sun 14/07/2024

Prom 61: Kamasi Washington | reviews, news & interviews

Prom 61: Kamasi Washington

Prom 61: Kamasi Washington

Rising-star saxophonist offers beautiful but sprawling soul-jazz

Kamasi Washington: snaking solo linesBBC/Mark Allan

Californian saxophone phenomenon Kamasi Washington is never knowingly understated. He rocked up for his Proms debut on Tuesday night having led a vast musical entourage on tour across Europe all summer, and delivered an ecstatic, if occasionally verbose, statement of intent. There were problems with both the performance and one or two of the compositions. But as a live experience, it was, in places, euphoric. Only a determined curmudgeon could leave without a grin.

We were treated to some highlights of last year’s album The Epic. The title doesn’t disappoint, in terms of ambition, at least. Though generally compared to John Coltrane, Pharoah Sanders and Sun Ra, Washington isn’t yet in that kind of company on any objective musical terms, though his role in connecting the world of jazz with credible projects in more popular neighbouring musical fields such as Kendrick Lamarr’s To Pimp a Butterfly (which he partly arranged) is also valuable. He offers a kind of soul-jazz bear-hug of soaring, ecstatic melody lines pillowed on string and choral arrangements that are either tenderly passionate or simpering. He tends to polarise opinion.   

Washington lifted the hall to a higher, more beautiful place

The album is uneven, and some pieces are flatly sentimental. But in a way that misses the point. His whole project is about transcendence, and giving fans several kilos of triple-vinyl release is only the start. His warmth and ambition are excitingly tangible, and make it easy to forgive some of the grandiloquence.

“Next Step”, “The Rhythm Changes” and especially “The Magnificent 7” all sounded more urgently spiritual live than on the album. When the focus was on the solo instruments, the Albert Hall’s meandering acoustic was a perfect match for Washington’s snaking solos, floating eerily around the ceiling. Most of his recording band were also touring, and there were memorable performances from trombonist Ryan Porter, drummers Ronald Bruner Jr and Tony Austin, pianist Brandon Coleman, and Washington’s father Rickey on flute and soprano saxophone.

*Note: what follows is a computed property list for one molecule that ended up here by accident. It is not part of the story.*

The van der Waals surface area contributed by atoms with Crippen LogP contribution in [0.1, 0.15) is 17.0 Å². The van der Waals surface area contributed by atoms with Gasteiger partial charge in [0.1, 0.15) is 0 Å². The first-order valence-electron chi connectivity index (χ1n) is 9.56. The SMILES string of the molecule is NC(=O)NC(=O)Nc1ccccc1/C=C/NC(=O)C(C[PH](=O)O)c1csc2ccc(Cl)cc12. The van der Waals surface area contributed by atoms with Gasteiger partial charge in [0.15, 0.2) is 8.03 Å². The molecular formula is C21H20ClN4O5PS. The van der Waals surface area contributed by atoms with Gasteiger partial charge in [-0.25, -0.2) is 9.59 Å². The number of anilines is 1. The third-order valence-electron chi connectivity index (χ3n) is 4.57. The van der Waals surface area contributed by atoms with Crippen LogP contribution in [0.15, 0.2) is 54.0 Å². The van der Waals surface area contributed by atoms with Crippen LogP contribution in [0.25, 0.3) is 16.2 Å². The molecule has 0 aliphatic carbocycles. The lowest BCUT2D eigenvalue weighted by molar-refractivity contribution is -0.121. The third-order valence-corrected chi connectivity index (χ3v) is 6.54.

Conversely, when the choir and orchestra had a more central role, the balance became very difficult to manage, though the forces at Jules Buckley’s disposal were similar to those on the album. On record, “Change of the Guard” is a sonic souffle, all delicate layers of sound. Live, it was, sad to say, a curdled, lumpy thing - though also the first piece in the programme, and perhaps levels hadn’t yet been fully balanced.Jules BuckleyThe one new piece, “Space Traveller’s Lullaby”, was a kind of aerated choral waft, the sort of music a very stoned Vaughan Williams might have written. Simpler in structure than “Changing of the Guard”, it used the choir very effectively, without the tussles of that first piece. The most taut and focused works, however, both as compositions and in performance, were for Washington’s octet, which had no difficulty filling the hall on its own.

Jules Buckley (pictured above right) is embarked on an important project in his expansion of the non-classical orchestral repertoire, though in Washington’s case, and in this particular setting, the beast was untameable. It probably would have worked better either with just the core band, or with very reduced strings and choir, which couldn’t have threatened to overpower the wind as they briefly did. Yet, despite all this, there were moments of enduring magic, when Washington lifted the hall to a higher, more beautiful place.


'Space Traveller’s Lullaby' was the sort of music a very stoned Vaughan Williams might have written


Editor Rating: 
Average: 3 (1 vote)

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